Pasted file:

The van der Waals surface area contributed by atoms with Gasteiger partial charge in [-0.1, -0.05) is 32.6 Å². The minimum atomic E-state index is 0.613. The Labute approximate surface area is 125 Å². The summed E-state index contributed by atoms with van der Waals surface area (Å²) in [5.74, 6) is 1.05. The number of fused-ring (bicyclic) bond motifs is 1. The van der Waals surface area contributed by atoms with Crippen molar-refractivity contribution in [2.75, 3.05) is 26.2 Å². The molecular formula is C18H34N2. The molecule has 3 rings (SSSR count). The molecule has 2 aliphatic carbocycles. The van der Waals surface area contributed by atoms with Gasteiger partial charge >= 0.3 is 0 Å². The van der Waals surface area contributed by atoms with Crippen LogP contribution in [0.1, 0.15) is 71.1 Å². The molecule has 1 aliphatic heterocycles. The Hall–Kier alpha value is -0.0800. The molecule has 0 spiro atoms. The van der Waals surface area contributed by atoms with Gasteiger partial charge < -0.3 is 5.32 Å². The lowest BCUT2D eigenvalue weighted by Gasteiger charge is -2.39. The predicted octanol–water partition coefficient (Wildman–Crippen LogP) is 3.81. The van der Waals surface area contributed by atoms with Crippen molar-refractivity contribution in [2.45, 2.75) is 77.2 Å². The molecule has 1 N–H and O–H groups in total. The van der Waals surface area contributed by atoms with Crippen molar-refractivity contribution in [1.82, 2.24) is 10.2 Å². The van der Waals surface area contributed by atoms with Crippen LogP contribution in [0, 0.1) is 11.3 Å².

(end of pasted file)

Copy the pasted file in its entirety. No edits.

The van der Waals surface area contributed by atoms with Gasteiger partial charge in [-0.1, -0.05) is 32.6 Å². The minimum atomic E-state index is 0.613. The Labute approximate surface area is 125 Å². The summed E-state index contributed by atoms with van der Waals surface area (Å²) in [5.74, 6) is 1.05. The number of fused-ring (bicyclic) bond motifs is 1. The van der Waals surface area contributed by atoms with Crippen molar-refractivity contribution in [2.75, 3.05) is 26.2 Å². The molecular formula is C18H34N2. The molecule has 3 rings (SSSR count). The molecule has 2 aliphatic carbocycles. The van der Waals surface area contributed by atoms with Gasteiger partial charge >= 0.3 is 0 Å². The van der Waals surface area contributed by atoms with Crippen LogP contribution in [0.1, 0.15) is 71.1 Å². The molecule has 1 aliphatic heterocycles. The Hall–Kier alpha value is -0.0800. The molecule has 0 spiro atoms. The van der Waals surface area contributed by atoms with Gasteiger partial charge < -0.3 is 5.32 Å². The lowest BCUT2D eigenvalue weighted by Gasteiger charge is -2.39. The predicted octanol–water partition coefficient (Wildman–Crippen LogP) is 3.81. The van der Waals surface area contributed by atoms with Crippen molar-refractivity contribution in [2.45, 2.75) is 77.2 Å². The molecule has 1 N–H and O–H groups in total. The van der Waals surface area contributed by atoms with Crippen molar-refractivity contribution in [1.82, 2.24) is 10.2 Å². The van der Waals surface area contributed by atoms with Crippen LogP contribution in [0, 0.1) is 11.3 Å².